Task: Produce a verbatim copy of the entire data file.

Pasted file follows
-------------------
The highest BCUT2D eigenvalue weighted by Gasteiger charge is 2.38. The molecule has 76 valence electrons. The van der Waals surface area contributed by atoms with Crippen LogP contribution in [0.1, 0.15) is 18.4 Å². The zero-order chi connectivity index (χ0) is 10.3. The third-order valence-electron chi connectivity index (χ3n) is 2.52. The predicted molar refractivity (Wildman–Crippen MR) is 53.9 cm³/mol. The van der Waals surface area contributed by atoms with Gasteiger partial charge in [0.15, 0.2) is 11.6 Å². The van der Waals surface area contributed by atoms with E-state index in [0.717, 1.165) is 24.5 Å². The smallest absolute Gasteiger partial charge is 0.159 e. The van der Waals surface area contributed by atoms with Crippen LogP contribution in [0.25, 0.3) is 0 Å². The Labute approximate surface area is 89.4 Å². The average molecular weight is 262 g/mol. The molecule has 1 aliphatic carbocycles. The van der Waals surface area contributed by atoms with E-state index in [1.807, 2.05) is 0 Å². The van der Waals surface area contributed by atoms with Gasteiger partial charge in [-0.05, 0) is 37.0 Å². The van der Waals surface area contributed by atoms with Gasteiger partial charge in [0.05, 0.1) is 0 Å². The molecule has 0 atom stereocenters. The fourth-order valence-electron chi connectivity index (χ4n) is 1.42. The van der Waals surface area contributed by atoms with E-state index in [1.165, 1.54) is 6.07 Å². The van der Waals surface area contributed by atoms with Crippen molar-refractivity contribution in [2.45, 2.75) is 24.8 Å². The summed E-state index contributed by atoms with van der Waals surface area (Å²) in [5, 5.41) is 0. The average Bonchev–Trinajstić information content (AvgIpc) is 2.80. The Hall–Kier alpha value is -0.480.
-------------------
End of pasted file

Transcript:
The highest BCUT2D eigenvalue weighted by Gasteiger charge is 2.38. The molecule has 76 valence electrons. The van der Waals surface area contributed by atoms with Crippen LogP contribution in [0.1, 0.15) is 18.4 Å². The zero-order chi connectivity index (χ0) is 10.3. The third-order valence-electron chi connectivity index (χ3n) is 2.52. The predicted molar refractivity (Wildman–Crippen MR) is 53.9 cm³/mol. The van der Waals surface area contributed by atoms with Gasteiger partial charge in [0.15, 0.2) is 11.6 Å². The van der Waals surface area contributed by atoms with E-state index in [0.717, 1.165) is 24.5 Å². The smallest absolute Gasteiger partial charge is 0.159 e. The van der Waals surface area contributed by atoms with Crippen LogP contribution in [0.25, 0.3) is 0 Å². The Labute approximate surface area is 89.4 Å². The average molecular weight is 262 g/mol. The molecule has 1 aliphatic carbocycles. The van der Waals surface area contributed by atoms with E-state index in [1.807, 2.05) is 0 Å². The van der Waals surface area contributed by atoms with Gasteiger partial charge in [-0.05, 0) is 37.0 Å². The van der Waals surface area contributed by atoms with Gasteiger partial charge in [0.05, 0.1) is 0 Å². The molecule has 0 atom stereocenters. The fourth-order valence-electron chi connectivity index (χ4n) is 1.42. The van der Waals surface area contributed by atoms with E-state index in [1.165, 1.54) is 6.07 Å². The van der Waals surface area contributed by atoms with Crippen molar-refractivity contribution in [2.45, 2.75) is 24.8 Å². The summed E-state index contributed by atoms with van der Waals surface area (Å²) in [5, 5.41) is 0. The average Bonchev–Trinajstić information content (AvgIpc) is 2.80. The Hall–Kier alpha value is -0.480.